• Occasionally patients with overlapping features of rheumatoid arthritis (RA) and systemic lupus erythematosus (SLE), termed "rhupus," have been encountered. We wanted to ascertain the frequency of such patients and determine whether they represent a unique overlap syndrome. Of approximately 7000 new patients evaluated over 11 years, we identified six patients who had, on the average, 6.7 American Rheumatism Association criteria for RA and 4.2 criteria for SLE. Criteria for RA included chronic symmetric arthritis with morning stiffness (six patients); subcutaneous nodules (two patients); positive rheumatoid factors test (four patients); and radiologic erosions (four patients). The criteria for SLE included malar rash (three patients); discoid lupus erythematosus (two patients); biopsy-proved nephritis (one patient); photosensitivity (one patient); leukopenia/thrombocytopenia (four patients); positive antinuclear antibodies or lupus erythematosus cell test (six patients); hypocomplementemia (two patients); and abnormal results from skin biopsy (two patients). During observations of up to ten years, the conditions of three patients were stable or improved, one died, and two were unavailable for follow-up. Patients usually did not have conditions that evolved to classic rheumatic disease patterns. Rhupus was not common and did not occur more frequently (0.09% prevalence among our patients) than expected from chance concurrence of SLE and RA (calculated at 1.2%). These observations confirm that rhupus indeed exists as a syndrome manifested by patients sharing features of probable coincidental concurrence of RA and SLE, but not as a unique clinical pathologic or immunologic syndrome. Appreciation of these patients with rhupus is important since their therapy and outcome differ from those having RA or SLE alone.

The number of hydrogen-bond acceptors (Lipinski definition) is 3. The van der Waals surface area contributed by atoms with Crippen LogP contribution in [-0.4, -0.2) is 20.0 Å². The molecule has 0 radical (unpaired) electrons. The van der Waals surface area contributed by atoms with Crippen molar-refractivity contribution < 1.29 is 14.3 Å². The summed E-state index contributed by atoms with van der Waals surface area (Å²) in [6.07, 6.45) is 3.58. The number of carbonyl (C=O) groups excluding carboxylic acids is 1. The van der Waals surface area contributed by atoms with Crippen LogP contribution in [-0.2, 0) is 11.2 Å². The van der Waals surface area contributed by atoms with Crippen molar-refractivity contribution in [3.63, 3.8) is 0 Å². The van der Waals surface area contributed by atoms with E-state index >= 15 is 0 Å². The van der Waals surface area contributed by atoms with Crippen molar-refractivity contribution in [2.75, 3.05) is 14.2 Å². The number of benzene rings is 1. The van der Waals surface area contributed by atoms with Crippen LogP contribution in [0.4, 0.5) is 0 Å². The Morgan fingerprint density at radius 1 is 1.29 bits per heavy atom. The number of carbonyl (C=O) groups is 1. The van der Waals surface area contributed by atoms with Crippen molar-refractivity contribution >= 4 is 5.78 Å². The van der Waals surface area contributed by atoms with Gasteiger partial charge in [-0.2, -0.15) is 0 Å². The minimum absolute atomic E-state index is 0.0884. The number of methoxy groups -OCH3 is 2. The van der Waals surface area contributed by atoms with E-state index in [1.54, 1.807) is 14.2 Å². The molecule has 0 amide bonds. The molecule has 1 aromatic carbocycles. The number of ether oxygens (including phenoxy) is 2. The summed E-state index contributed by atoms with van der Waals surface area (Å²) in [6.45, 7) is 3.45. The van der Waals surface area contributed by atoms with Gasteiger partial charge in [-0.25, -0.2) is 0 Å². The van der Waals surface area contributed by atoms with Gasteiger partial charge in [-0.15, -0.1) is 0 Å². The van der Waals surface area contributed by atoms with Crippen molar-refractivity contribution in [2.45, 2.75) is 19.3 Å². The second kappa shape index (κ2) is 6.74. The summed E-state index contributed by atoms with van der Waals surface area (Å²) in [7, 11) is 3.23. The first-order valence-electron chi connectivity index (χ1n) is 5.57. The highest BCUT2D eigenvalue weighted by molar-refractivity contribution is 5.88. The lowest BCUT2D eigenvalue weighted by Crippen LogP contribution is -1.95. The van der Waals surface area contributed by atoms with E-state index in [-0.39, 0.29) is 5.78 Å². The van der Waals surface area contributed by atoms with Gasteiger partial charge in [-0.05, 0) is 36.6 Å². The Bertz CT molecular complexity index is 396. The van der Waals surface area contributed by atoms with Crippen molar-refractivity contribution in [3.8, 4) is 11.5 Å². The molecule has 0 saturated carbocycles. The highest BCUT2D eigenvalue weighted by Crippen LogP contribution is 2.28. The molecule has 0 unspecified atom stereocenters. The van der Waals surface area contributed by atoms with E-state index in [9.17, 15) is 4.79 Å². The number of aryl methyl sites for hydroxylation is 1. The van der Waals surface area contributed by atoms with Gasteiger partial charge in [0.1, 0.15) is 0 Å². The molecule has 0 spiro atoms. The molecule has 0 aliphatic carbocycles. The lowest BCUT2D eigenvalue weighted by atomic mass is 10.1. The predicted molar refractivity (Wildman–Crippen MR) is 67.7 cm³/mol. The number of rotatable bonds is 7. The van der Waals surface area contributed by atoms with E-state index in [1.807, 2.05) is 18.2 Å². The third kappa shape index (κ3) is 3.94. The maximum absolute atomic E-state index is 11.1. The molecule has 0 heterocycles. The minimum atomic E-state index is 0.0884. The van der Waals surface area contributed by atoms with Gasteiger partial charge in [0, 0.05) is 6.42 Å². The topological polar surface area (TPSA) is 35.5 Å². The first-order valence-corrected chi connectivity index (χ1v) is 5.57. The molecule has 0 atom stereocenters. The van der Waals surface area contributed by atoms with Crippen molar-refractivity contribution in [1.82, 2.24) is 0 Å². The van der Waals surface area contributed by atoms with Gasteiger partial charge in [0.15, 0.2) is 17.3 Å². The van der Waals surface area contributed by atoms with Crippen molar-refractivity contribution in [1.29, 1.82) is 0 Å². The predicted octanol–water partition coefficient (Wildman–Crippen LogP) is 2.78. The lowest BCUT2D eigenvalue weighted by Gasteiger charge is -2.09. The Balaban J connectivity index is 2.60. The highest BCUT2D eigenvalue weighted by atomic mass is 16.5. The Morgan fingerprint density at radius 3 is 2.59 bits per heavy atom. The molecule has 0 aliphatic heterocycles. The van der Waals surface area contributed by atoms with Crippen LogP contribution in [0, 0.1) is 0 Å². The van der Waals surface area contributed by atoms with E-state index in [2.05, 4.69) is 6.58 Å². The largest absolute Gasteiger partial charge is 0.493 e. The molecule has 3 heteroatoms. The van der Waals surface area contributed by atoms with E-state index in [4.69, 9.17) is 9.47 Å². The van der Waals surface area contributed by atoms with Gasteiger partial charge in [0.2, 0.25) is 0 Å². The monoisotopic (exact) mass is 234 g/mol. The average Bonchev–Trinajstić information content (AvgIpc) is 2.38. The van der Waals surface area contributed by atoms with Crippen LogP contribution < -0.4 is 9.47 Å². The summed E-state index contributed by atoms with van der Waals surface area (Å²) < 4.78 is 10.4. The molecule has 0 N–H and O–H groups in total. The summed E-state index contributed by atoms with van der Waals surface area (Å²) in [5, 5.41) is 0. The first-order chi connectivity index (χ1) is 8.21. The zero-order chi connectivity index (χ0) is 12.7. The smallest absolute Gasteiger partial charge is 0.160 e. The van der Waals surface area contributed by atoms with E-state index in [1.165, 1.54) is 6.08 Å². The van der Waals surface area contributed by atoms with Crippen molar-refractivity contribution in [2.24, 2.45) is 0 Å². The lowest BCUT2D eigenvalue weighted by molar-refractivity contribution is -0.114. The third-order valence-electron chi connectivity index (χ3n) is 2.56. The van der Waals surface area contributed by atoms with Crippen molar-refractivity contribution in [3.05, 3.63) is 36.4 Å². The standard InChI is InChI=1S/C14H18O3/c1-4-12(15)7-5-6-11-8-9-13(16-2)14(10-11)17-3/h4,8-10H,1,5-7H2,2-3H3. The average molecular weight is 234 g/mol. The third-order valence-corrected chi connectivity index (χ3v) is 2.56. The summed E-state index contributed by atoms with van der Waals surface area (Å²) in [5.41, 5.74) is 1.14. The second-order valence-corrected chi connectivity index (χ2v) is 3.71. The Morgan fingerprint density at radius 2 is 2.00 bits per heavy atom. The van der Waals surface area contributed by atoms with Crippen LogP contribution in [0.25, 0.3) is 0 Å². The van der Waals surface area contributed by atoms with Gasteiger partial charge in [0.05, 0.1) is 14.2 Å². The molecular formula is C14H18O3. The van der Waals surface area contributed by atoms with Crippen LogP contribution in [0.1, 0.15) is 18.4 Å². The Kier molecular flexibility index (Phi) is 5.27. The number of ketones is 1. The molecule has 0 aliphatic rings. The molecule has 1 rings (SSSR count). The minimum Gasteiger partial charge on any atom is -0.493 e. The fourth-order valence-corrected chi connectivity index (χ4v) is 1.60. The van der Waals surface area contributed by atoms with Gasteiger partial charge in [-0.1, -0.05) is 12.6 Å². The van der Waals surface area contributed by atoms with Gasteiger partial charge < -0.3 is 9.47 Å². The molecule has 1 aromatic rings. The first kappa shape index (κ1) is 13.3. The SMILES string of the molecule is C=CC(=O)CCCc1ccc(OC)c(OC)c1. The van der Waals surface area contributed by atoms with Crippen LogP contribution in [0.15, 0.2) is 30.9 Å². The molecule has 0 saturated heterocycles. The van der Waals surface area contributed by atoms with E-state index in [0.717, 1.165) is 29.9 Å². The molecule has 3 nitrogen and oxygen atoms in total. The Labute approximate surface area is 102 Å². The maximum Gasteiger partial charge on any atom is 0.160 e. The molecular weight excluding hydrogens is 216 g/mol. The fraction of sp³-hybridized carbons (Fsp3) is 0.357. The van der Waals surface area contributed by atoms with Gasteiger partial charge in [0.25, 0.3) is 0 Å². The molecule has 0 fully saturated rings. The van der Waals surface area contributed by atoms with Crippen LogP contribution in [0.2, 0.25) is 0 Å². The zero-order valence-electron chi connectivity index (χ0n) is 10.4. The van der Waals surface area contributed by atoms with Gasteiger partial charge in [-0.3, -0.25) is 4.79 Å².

(Arch Intern Med 1988;148:1633-1636)
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